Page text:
MUA faces court on claims it organised unlawful action

9 December 2016

The Maritime Union of Australia (MUA) is facing legal action after the Fair Work Ombudsman filed court proceedings alleging the union organised a campaign of unlawful industrial action, leading to up to nearly 100 workers withdrawing labour from shipping terminals in Sydney and Brisbane.

The allegations relate to work stoppages that took place between 7 August 2015 and 14 August 2015 at international container terminals operated by Hutchison Ports Australia in Port Botany, New South Wales and Port Brisbane, Queensland.

The Fair Work Ombudsman alleges that between 7 August and 14 August 2015 the MUA organised work stoppages by Hutchison Ports employees, who did not attend work or perform work as required at the Sydney and Brisbane terminals.

The Fair Work Ombudsman claims the MUA breached the Fair Work Act 2009 by organising the work stoppages, including by setting up a picket outside the entrances to the shipping terminals and arranging for a fund for donations for employees who participated in unprotected industrial action.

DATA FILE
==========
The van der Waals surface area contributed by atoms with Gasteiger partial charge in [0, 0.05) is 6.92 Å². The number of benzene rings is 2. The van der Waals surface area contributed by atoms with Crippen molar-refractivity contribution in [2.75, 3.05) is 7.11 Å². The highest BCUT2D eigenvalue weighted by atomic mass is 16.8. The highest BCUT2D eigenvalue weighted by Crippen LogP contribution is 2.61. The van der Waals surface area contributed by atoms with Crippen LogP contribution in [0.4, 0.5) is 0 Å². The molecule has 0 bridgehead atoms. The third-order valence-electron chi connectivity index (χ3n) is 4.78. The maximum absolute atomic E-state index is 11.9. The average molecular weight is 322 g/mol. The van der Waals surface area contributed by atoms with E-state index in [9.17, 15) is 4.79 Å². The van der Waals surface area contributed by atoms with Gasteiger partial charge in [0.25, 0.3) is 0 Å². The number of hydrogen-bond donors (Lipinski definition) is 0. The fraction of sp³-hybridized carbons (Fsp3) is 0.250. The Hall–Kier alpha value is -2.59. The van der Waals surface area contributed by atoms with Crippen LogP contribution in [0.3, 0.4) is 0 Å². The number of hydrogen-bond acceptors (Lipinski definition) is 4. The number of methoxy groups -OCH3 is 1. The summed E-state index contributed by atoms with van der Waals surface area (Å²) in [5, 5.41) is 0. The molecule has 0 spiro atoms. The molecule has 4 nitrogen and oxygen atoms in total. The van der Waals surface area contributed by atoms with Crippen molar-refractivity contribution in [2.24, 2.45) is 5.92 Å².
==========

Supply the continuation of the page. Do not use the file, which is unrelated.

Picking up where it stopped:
It is alleged that the MUA’s conduct amounted to unlawful industrial action as the MUA, the workers and Hutchison Ports were covered by a current enterprise agreement that had not reached its nominal expiry date when the action took place.

Following the first day of the campaign, the Fair Work Commission made interim orders requiring industrial action to cease. The orders were updated on 10 August 2015. The Fair Work Ombudsman claims the MUA continued to organise the industrial action following the Commission’s orders.

In addition to its own breach of the Fair Work Act 2009, the MUA faces allegations that it was an accessory to breaches by the employees engaging in unprotected industrial action. The maximum penalty per breach for an organisation is $54,000.The Fair Work Ombudsman is also seeking orders requiring the MUA to compensate Hutchison Ports for losses it incurred as a result of the alleged unlawful behaviour.

Fair Work Ombudsman Natalie James said employers, workers and unions have the right to be protected by the Fair Work Act 2009.

"Australia has clear rules outlining the process when it comes to taking industrial action. These rules must be respected in all workplaces," Ms James said.

"Ignoring the law and organising unprotected and unlawful action undermines our industrial relations system."

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